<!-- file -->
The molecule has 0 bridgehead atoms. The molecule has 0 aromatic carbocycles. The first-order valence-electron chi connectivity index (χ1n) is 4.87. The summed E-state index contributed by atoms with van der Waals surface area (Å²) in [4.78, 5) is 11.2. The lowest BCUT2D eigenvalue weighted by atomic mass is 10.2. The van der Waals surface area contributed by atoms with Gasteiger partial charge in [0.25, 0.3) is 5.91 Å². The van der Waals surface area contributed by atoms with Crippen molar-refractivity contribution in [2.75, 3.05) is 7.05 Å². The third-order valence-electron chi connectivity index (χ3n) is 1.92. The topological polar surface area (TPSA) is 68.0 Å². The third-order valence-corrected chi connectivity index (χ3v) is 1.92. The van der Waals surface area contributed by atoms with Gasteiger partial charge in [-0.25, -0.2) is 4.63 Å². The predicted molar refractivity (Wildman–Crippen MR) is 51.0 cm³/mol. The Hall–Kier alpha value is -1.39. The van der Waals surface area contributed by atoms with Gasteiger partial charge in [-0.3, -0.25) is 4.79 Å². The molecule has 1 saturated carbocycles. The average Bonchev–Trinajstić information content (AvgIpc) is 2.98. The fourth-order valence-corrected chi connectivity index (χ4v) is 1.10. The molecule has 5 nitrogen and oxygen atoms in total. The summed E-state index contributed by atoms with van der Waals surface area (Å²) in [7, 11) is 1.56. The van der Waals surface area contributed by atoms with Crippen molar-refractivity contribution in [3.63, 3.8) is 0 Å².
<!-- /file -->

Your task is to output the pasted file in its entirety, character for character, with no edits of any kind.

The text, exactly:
The molecule has 0 bridgehead atoms. The molecule has 0 aromatic carbocycles. The first-order valence-electron chi connectivity index (χ1n) is 4.87. The summed E-state index contributed by atoms with van der Waals surface area (Å²) in [4.78, 5) is 11.2. The lowest BCUT2D eigenvalue weighted by atomic mass is 10.2. The van der Waals surface area contributed by atoms with Gasteiger partial charge in [0.25, 0.3) is 5.91 Å². The van der Waals surface area contributed by atoms with Crippen molar-refractivity contribution in [2.75, 3.05) is 7.05 Å². The third-order valence-electron chi connectivity index (χ3n) is 1.92. The topological polar surface area (TPSA) is 68.0 Å². The third-order valence-corrected chi connectivity index (χ3v) is 1.92. The van der Waals surface area contributed by atoms with Gasteiger partial charge in [-0.25, -0.2) is 4.63 Å². The predicted molar refractivity (Wildman–Crippen MR) is 51.0 cm³/mol. The Hall–Kier alpha value is -1.39. The van der Waals surface area contributed by atoms with Gasteiger partial charge in [-0.3, -0.25) is 4.79 Å². The molecule has 1 saturated carbocycles. The average Bonchev–Trinajstić information content (AvgIpc) is 2.98. The fourth-order valence-corrected chi connectivity index (χ4v) is 1.10. The molecule has 5 nitrogen and oxygen atoms in total. The summed E-state index contributed by atoms with van der Waals surface area (Å²) in [7, 11) is 1.56. The van der Waals surface area contributed by atoms with Crippen molar-refractivity contribution in [3.63, 3.8) is 0 Å².